The US military is moving forward with a plan to address a major gap in its air and missile defence coverage. A widely dispersed system will be installed in three increments from 2007-12 to address the threat of low-flying, low-observable cruise missiles.

The US Army has pledged a leadership role, adding $1.1 billion to budgets over the next five years to accelerate technology development. The first increment is to arrive in 2007, based on the introduction of Raytheon's Surface-Launched Advanced Medium-Range Air-to-Air Missile and the Joint Land Attack Cruise Missile Defence Elevated Netted Sensor System surveillance airship.

The army also plans to accelerate elements of the Medium Extended Air Defense System (MEADS), specifically the battle management suite to 2009 and the launcher and upgraded Raytheon PAC-3 missile to 2011, says Maj Gen John Urias, programme executive officer for air, space and missile defence.

In parallel, US military planners are working to harness the networking power of 33 separate weapon and surveillance systems in the cruise-missile defence arena.

An agreement on common messaging standards for platforms such as the proposed US Air Force E-10A Multi-mission Command and Control Aircraft, the US Navy's Aegis cruisers and the army's MEADS was the focus of a high-level planning meeting at the Pentagon last week.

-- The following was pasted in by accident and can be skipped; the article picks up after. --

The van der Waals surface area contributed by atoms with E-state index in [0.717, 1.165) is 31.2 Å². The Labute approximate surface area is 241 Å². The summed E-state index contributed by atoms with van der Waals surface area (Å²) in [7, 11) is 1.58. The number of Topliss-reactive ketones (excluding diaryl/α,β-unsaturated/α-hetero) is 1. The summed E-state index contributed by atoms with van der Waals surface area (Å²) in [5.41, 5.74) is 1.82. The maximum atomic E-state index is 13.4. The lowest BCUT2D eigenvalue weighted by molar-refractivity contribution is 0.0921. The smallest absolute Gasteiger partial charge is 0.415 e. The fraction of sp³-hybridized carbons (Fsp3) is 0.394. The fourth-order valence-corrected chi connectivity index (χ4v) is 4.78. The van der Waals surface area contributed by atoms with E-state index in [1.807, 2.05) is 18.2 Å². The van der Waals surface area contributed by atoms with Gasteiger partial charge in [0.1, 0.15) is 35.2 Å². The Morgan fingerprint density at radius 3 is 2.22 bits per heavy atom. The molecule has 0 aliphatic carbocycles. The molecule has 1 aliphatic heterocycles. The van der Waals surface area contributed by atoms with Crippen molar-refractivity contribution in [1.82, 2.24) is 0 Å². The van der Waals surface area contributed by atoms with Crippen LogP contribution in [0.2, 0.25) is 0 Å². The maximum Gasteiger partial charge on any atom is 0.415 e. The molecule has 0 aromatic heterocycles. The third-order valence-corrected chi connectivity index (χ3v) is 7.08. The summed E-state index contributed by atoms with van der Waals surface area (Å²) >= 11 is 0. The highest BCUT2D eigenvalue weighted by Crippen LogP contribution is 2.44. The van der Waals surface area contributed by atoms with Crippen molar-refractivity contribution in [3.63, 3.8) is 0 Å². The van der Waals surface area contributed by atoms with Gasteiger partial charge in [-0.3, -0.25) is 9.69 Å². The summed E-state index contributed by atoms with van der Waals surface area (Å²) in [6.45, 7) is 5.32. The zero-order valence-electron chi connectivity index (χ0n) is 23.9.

The proliferation of land-attack cruise missiles remains "seven to eight years down the road, but solutions are needed now," says Capt William Ault, director of the Joint Staff's air, cruise and defence interoperability division.

A US military assessment in 2002 found that existing weapon systems detect the majority of incoming cruise missiles but were unable to maintain target tracks for long. The short contacts forced field commanders to compress timelines for target identification and intercept launches. The existing system "isn't efficient and it isn't pretty", says Col William Holway, director of the joint cruise missile test office, which is still collecting data from an assessment conducted last June.



Source: Flight International